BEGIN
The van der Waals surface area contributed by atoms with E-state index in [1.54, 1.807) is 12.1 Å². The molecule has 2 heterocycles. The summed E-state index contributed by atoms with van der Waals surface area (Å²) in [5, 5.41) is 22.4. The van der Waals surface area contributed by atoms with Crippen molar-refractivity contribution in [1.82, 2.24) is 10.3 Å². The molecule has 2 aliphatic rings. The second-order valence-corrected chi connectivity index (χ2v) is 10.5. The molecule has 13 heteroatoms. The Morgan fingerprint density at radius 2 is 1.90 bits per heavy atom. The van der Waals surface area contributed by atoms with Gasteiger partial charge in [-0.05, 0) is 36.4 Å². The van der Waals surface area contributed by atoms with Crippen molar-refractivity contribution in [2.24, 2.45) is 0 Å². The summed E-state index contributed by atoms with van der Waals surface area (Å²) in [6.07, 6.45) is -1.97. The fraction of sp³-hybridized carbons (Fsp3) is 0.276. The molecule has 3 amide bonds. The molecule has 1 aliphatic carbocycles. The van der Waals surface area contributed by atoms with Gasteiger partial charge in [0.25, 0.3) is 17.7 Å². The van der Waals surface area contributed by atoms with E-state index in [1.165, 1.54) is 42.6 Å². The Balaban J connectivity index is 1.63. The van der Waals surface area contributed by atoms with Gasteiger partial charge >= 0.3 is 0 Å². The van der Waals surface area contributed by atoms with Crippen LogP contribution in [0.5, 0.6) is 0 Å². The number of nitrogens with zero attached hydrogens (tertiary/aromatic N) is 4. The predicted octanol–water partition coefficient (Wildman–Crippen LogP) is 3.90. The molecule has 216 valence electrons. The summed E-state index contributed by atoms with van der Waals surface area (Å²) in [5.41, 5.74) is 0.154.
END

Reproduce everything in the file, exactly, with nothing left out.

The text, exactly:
The van der Waals surface area contributed by atoms with E-state index in [1.54, 1.807) is 12.1 Å². The molecule has 2 heterocycles. The summed E-state index contributed by atoms with van der Waals surface area (Å²) in [5, 5.41) is 22.4. The van der Waals surface area contributed by atoms with Crippen molar-refractivity contribution in [1.82, 2.24) is 10.3 Å². The molecule has 2 aliphatic rings. The second-order valence-corrected chi connectivity index (χ2v) is 10.5. The molecule has 13 heteroatoms. The Morgan fingerprint density at radius 2 is 1.90 bits per heavy atom. The van der Waals surface area contributed by atoms with Gasteiger partial charge in [-0.05, 0) is 36.4 Å². The van der Waals surface area contributed by atoms with Crippen molar-refractivity contribution in [2.24, 2.45) is 0 Å². The summed E-state index contributed by atoms with van der Waals surface area (Å²) in [6.07, 6.45) is -1.97. The fraction of sp³-hybridized carbons (Fsp3) is 0.276. The molecule has 3 amide bonds. The molecule has 1 aliphatic carbocycles. The van der Waals surface area contributed by atoms with Gasteiger partial charge in [0.25, 0.3) is 17.7 Å². The van der Waals surface area contributed by atoms with E-state index in [1.165, 1.54) is 42.6 Å². The Balaban J connectivity index is 1.63. The van der Waals surface area contributed by atoms with Gasteiger partial charge >= 0.3 is 0 Å². The van der Waals surface area contributed by atoms with Crippen LogP contribution in [0.5, 0.6) is 0 Å². The number of nitrogens with zero attached hydrogens (tertiary/aromatic N) is 4. The predicted octanol–water partition coefficient (Wildman–Crippen LogP) is 3.90. The molecule has 216 valence electrons. The summed E-state index contributed by atoms with van der Waals surface area (Å²) in [5.41, 5.74) is 0.154.